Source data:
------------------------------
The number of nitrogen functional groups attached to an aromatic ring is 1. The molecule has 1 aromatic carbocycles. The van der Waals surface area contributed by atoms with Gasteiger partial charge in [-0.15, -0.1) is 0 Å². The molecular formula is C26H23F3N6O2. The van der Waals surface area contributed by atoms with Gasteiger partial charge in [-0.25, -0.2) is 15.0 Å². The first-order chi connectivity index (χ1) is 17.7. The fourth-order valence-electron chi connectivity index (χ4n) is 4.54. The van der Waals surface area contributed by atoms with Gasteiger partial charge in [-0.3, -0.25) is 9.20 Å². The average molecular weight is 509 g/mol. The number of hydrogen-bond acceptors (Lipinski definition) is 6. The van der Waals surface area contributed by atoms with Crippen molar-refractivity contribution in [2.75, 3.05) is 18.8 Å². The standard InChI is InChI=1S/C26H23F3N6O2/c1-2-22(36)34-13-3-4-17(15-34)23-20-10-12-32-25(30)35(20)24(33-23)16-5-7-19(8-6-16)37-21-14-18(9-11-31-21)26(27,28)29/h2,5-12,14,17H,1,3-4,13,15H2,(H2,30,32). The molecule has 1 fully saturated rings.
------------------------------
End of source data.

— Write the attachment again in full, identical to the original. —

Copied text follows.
The number of nitrogen functional groups attached to an aromatic ring is 1. The molecule has 1 aromatic carbocycles. The van der Waals surface area contributed by atoms with Gasteiger partial charge in [-0.15, -0.1) is 0 Å². The molecular formula is C26H23F3N6O2. The van der Waals surface area contributed by atoms with Gasteiger partial charge in [-0.25, -0.2) is 15.0 Å². The first-order chi connectivity index (χ1) is 17.7. The fourth-order valence-electron chi connectivity index (χ4n) is 4.54. The van der Waals surface area contributed by atoms with Gasteiger partial charge in [-0.3, -0.25) is 9.20 Å². The average molecular weight is 509 g/mol. The number of hydrogen-bond acceptors (Lipinski definition) is 6. The van der Waals surface area contributed by atoms with Crippen molar-refractivity contribution in [2.75, 3.05) is 18.8 Å². The standard InChI is InChI=1S/C26H23F3N6O2/c1-2-22(36)34-13-3-4-17(15-34)23-20-10-12-32-25(30)35(20)24(33-23)16-5-7-19(8-6-16)37-21-14-18(9-11-31-21)26(27,28)29/h2,5-12,14,17H,1,3-4,13,15H2,(H2,30,32). The molecule has 1 fully saturated rings.